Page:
Article: Klassen PN, Goldenberg BA, Lambert P, Vagianos K, Kim CA. Ketogenic and low-sugar diets for patients with cancer: perceptions and practices of medical oncologists in Canada. Support Care Cancer. 2020 Nov;28(11):5243-5249. doi: 10.1007/s00520-020-05361-9. Epub 2020 Feb 23. PMID: 32090285.

Abstract: Purpose: Many patients with cancer are interested in complementary therapies, including strategies such as reduced carbohydrate diets. Guidelines regarding the use of these diets during cancer treatment are lacking; therefore, we aimed to explore the perceptions and practices of medical oncologists in Canada regarding low-sugar and ketogenic diets.
Method: A cross-sectional, online multiple-choice survey was distributed to 206 Canadian medical oncologists. Questions explored frequency of patient interactions, oncologist perceptions of efficacy, advice given to patients, and concerns about side effects related to reduced carbohydrate diets. Results: Responses were received from 57 medical oncologists in seven of thirteen provinces and territories, with an overall response rate of 28%. Forty-nine percent of respondents were asked at least weekly about a low-sugar diet, and 9% about the ketogenic diet. Eighty-five percent supported the use of a low-added sugar diet in patients with diabetes or hyperglycemia, while conversely 87% did not support the use of a ketogenic diet for any of their patients undergoing active cancer treatment. Respondents felt either that a ketogenic diet was not effective (31%) or that the effect on cancer outcomes was unknown (69%). Ninety-six percent of respondents had concerns about a ketogenic diet for patients receiving active cancer treatment. Conclusion: The role of reduced carbohydrate diets during cancer treatment is topical. Canadian oncologists are particularly reluctant to support a ketogenic diet for patients on active cancer treatment, with concerns about side effects and unknown efficacy. There may be a role for continuing medical education and institutional guidelines to inform these discussions with patients.

Review: Low-sugar and ketogenic diets are of interest to both cancer patients and clinicians, yet there is little research regarding their effectiveness and clinicians’ perceptions of them. A survey of 206 Canadian medical oncologists revealed that nearly half (49%) were asked about low-sugar diets by their patients at least weekly. The majority (87%) did not endorse ketogenic diets for patients undergoing active cancer treatment. Future studies should explore the effect of low-sugar and ketogenic diets on health outcomes for cancer patients along all aspects of the cancer continuum (e.g.,newly diagnosed, currently in treatment, survivorship).

Article: Siemens W, Boehlke C, Bennett MI, Offner K, Becker G, Gaertner J. Transcutaneous electrical nerve stimulation for advanced cancer pain inpatients in specialist palliative care-a blinded, randomized, sham-controlled pilot cross-over trial. Support Care Cancer. 2020 Nov;28(11):5323-5333. doi: 10.1007/s00520-020-05370-8. Epub 2020 Mar 3. PMID: 32128614; PMCID: PMC7547037.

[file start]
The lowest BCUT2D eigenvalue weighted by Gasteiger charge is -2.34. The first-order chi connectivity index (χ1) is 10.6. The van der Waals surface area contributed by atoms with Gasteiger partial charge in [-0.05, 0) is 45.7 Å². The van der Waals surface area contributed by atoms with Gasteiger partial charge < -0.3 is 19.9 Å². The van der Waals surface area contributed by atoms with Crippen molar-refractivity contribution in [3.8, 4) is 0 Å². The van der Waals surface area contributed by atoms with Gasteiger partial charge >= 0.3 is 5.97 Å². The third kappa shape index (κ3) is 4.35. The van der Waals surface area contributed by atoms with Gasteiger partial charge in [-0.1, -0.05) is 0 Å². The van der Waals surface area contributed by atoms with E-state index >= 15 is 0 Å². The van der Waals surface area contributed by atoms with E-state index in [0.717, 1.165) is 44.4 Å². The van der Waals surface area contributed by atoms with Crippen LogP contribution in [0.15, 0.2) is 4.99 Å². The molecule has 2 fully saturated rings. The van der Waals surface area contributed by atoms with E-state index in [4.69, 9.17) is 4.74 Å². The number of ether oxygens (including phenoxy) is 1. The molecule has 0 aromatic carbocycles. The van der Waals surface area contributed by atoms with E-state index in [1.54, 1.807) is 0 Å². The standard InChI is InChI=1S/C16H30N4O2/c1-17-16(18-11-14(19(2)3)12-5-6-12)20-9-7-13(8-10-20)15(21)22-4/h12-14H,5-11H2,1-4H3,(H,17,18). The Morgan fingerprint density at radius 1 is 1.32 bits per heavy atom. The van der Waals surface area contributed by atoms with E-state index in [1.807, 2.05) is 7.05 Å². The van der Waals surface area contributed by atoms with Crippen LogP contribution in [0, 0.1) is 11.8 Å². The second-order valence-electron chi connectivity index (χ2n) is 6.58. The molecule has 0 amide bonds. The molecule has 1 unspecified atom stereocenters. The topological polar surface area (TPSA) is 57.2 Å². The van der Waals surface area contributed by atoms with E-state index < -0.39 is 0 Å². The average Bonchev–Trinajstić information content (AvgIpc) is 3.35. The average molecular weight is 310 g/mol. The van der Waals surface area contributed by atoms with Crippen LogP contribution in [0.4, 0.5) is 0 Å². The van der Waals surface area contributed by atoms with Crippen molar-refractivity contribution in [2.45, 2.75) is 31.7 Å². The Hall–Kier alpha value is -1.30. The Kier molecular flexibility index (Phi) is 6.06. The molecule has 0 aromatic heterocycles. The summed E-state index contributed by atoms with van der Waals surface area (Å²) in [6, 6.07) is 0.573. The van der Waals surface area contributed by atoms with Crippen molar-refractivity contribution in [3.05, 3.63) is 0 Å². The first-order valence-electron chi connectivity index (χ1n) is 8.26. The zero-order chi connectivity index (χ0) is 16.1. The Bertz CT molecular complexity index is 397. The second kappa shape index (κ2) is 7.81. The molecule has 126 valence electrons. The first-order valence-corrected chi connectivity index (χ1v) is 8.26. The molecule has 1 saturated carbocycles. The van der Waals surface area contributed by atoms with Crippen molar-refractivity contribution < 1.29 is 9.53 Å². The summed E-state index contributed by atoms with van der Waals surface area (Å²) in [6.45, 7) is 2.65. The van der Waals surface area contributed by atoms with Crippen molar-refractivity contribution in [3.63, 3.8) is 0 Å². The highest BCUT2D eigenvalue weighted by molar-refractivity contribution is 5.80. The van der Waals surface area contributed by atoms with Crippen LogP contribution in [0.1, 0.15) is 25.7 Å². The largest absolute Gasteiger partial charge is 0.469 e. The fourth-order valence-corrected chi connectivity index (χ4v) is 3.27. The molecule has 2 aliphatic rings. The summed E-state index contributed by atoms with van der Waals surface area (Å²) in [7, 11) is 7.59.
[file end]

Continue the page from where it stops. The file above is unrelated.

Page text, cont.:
Abstract: Purpose: Transcutaneous electrical nerve stimulation (TENS) is a treatment option for cancer pain, but the evidence is inconclusive. We aimed to evaluate the efficacy and safety of TENS. Methods: A blinded, randomized, sham-controlled pilot cross-over trial (NCT02655289) was conducted on an inpatient specialist palliative care ward. We included adult inpatients with cancer pain ≥ 3 on an 11-point numerical rating scale (NRS). Intensity-modulated high TENS (IMT) was compared with placebo TENS (PBT). Patients used both modes according to their preferred application scheme during 24 h with a 24-h washout phase. The primary outcome was change in average pain intensity on the NRS during the preceding 24 h. Responders were patients with at least a "slight improvement." Results: Of 632 patients screened, 25 were randomized (sequence IMT-PBT = 13 and PBT-IMT = 12). Finally, 11 patients in IMT-PBT and 9 in PBT-IMT completed the study (N = 20). The primary outcome did not differ between groups (IMT minus PBT: - 0.2, 95% confidence interval - 0.9 to 0.6). However, responder rates were higher in IMT (17/20 [85%] vs. 10/20 [50%], p = 0.0428). Two patients experienced an uncomfortable feeling caused by the current, one after IMT and one after PBT. Seven patients (35%) desired a TENS prescription. Women and patients with incident pain were most likely to benefit from TENS. Conclusion: TENS was safe, but IMT was unlikely to offer more analgesic effects than PBT. Even though many patients desired a TENS prescription, 50% still reported at least "slight pain relief" from PBT. Differences for gender and incident pain aspects demand future trials.

Review: The safety and efficacy of Transcutaneous electrical nerve stimulation (TENS) for cancer inpatients’ pain has not been well established. This study comparing Intensity-modulated high TENS to placebo TENS in 20 patients found that change in average pain intensity was not statistically different between the groups, yet the intervention was deemed safe and 7 patients desired a future TENS prescription. Additional study in larger sample sizes and diverse populations are warranted.